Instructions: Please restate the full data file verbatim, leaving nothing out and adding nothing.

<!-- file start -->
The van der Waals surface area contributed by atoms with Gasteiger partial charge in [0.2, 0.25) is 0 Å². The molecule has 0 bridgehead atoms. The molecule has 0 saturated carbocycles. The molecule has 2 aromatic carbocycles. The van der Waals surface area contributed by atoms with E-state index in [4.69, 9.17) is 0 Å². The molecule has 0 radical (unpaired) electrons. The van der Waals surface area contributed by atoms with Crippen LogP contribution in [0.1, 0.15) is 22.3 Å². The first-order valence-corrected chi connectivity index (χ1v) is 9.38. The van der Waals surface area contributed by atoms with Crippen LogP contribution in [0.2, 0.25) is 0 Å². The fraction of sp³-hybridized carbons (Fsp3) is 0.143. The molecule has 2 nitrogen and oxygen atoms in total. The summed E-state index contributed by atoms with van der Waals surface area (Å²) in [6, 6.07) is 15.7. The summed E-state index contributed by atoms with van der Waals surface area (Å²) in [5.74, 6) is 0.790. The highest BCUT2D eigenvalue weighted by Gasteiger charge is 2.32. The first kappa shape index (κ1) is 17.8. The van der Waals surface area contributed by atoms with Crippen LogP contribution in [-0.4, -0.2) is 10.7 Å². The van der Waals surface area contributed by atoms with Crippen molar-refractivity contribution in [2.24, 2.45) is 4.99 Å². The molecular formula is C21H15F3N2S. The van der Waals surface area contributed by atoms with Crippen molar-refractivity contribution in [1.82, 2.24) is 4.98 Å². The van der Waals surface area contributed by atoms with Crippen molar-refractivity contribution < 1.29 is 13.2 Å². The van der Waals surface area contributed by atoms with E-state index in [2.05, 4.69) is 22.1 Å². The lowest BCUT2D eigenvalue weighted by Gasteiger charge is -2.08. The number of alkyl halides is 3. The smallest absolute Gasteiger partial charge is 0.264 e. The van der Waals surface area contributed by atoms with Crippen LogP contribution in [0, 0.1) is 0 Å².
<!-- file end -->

The van der Waals surface area contributed by atoms with Gasteiger partial charge in [0.2, 0.25) is 0 Å². The molecule has 0 bridgehead atoms. The molecule has 0 saturated carbocycles. The molecule has 2 aromatic carbocycles. The van der Waals surface area contributed by atoms with E-state index in [4.69, 9.17) is 0 Å². The molecule has 0 radical (unpaired) electrons. The van der Waals surface area contributed by atoms with Crippen LogP contribution in [0.1, 0.15) is 22.3 Å². The first-order valence-corrected chi connectivity index (χ1v) is 9.38. The van der Waals surface area contributed by atoms with Crippen LogP contribution in [0.2, 0.25) is 0 Å². The fraction of sp³-hybridized carbons (Fsp3) is 0.143. The molecule has 2 nitrogen and oxygen atoms in total. The summed E-state index contributed by atoms with van der Waals surface area (Å²) in [6, 6.07) is 15.7. The summed E-state index contributed by atoms with van der Waals surface area (Å²) in [5.74, 6) is 0.790. The highest BCUT2D eigenvalue weighted by Gasteiger charge is 2.32. The first kappa shape index (κ1) is 17.8. The van der Waals surface area contributed by atoms with Crippen LogP contribution in [-0.4, -0.2) is 10.7 Å². The van der Waals surface area contributed by atoms with Crippen molar-refractivity contribution in [2.24, 2.45) is 4.99 Å². The molecular formula is C21H15F3N2S. The van der Waals surface area contributed by atoms with Crippen molar-refractivity contribution in [1.82, 2.24) is 4.98 Å². The van der Waals surface area contributed by atoms with Crippen molar-refractivity contribution < 1.29 is 13.2 Å². The van der Waals surface area contributed by atoms with E-state index in [2.05, 4.69) is 22.1 Å². The lowest BCUT2D eigenvalue weighted by Gasteiger charge is -2.08. The number of alkyl halides is 3. The smallest absolute Gasteiger partial charge is 0.264 e. The van der Waals surface area contributed by atoms with Crippen LogP contribution in [0, 0.1) is 0 Å².